Excerpts from Gov. Rendell's remarks Tuesday on the state budget deficit and the need for an increase in the personal income tax.

For almost a year, our country and our commonwealth have struggled to deal with the pain caused by the worst economic recession since the Great Depression. The greed and need for instant gratification of those who brought our financial system to its knees has hurt everyone. Now, at kitchen tables across this state, families are struggling with heart-wrenching decisions. You've cut back luxuries and in some cases even necessities and it's still not enough.

So it is in our state Capitol. State revenues have fallen sharply, creating a gaping hole in our state budget. . . . Already we have made $1.5 billion in spending cuts, and we still need to cut more. And make no mistake, we will cut more.

What I will not allow, however, are politically expedient decisions that gut essential health and safety protections, put people out of work, or shortchange the future of our children. I will not make decisions that hurt us in the long run . . .

This week, I am meeting with my cabinet to go over another half a billion dollars in cuts that we must make. So now we will have cut $2 billion from our budget. Nevertheless, we expect that we will end the current year with a $3.2 billion revenue shortfall that has produced a deficit of over a billion dollars.

I am sad to say that we simply cannot cut enough to balance the budget. Even the budget passed by the Senate - which made debilitating cuts that, at a minimum, would eliminate almost 800 state troopers, end in-home care for thousands of seniors, terminate nursing home care for hundreds of veterans, shut down job training for thousand of unemployed Pennsylvanians, and close half of our pre-K programs - even with cuts like these, the Senate budget is still $1 billion short of being balanced.

I've tried mightily to avoid a broad-based tax increase by proposing tough cuts and minimal revenue enhancements. It's not enough. No matter how many cuts we make, we will still need to raise additional revenue to balance the budget and protect our public safety, jobs, our health, and our future. In February, I proposed an increase in the cigarette tax, a tax on cigars and smokeless tobacco, and a tax on companies that drill for oil and gas in our state. But even with these tax increases and the $2 billion in cuts we've made, we will not close the hole. Without additional revenues, our budget deficit will be $2 billion next year, $5 billion in the following year and $10 billion the year after.

You may be asking yourself why the federal stimulus funds don't solve this problem. In fact, if we didn't have the stimulus funds our deficit would be over a billion dollars larger this year and next and remember those funds expire in two years. . . . So we must fix the deficit now, fix it for the long term, and fix it we will.

First, unfortunately, we must suspend the business-tax cuts that were planned for this year known as the phaseout of the capital stock and franchise tax. Since taking office, I have cut business taxes by $1.7 billion. But business must shoulder some of the burden. I am not - I repeat - I am not raising taxes on businesses. I am proposing that - in this recession - we delay further business-tax cuts.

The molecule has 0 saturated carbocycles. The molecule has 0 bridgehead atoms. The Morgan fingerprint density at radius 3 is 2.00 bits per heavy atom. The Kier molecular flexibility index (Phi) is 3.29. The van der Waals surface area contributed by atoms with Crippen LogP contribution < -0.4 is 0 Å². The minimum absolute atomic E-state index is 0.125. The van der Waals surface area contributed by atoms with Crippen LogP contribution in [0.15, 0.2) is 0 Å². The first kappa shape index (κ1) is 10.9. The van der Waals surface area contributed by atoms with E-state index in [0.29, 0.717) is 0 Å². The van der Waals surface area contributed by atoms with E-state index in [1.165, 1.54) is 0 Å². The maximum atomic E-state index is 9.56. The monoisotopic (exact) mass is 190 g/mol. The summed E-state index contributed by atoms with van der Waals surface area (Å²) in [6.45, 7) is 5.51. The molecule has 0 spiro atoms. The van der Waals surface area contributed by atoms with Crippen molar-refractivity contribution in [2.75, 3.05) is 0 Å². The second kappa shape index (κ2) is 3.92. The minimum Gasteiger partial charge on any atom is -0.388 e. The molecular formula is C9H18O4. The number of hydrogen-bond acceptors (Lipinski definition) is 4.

Next, I am proposing to raise our state income tax, the nation's second-lowest, from its current rate of 3.07 percent to 3.57 percent. Even with this increase, Pennsylvania will have the third-lowest personal income tax rate in the nation.

And I propose that when we enact these tax changes, we write the laws to guarantee that the phaseout of the business taxes begins again in 2012 and that we roll back the state income tax increase to our current level of 3.07 percent in that year as well. . . .

Pennsylvania has made and kept this promise twice before - in 1983 and 1991 - when, like today, tax increases were needed to deal with a national recession. In both cases the tax increases were rolled back as promised.

I realize that any tax increase is painful, especially in these tough times. I want to put this increase in concrete terms. The average Pennsylvanian who earns around $50,000 a year will pay just slightly less than $5 per week more in taxes. A family earning $100,000 will pay about $10 more per week.

But four out of every 10 households will not pay any additional taxes. Since retirement income is tax-exempt in Pennsylvania, over a million seniors living on fixed incomes will not be affected. And most families earning less than $32,000 a year also will not see their tax payments increase at all. And there is also a bit of relief for every family, since state taxes are a deductible expense for federal income tax purposes. So if you itemize this increase will cost you significantly less.

I believe these steps are essential. We are constitutionally required to have a balanced budget. We can't deficit-spend like the federal government. And we simply cannot achieve a balanced budget without additional revenue.

The citizens of Pennsylvania didn't cause this problem. A bunch of greedy Wall Street millionaires did. So it pains me to have to ask you to sacrifice and be part of the solution.

I know the critics will attack Harrisburg for raising taxes. But if we allow education to be cut by more than a billion dollars, we will be simply forcing school districts to raise your property taxes. Districts across the state have told us they will have no choice. If we do not live up to our state obligations, they will have to raise property taxes.

Today I am calling on our legislators to demonstrate the political courage to put the next generation before the next election. So if at the state level we don't raise your taxes, we might escape your wrath, but you would simply wind up paying more and putting an impossible burden on our schools. That would be the coward's way out. It would be just old-fashioned buck-passing.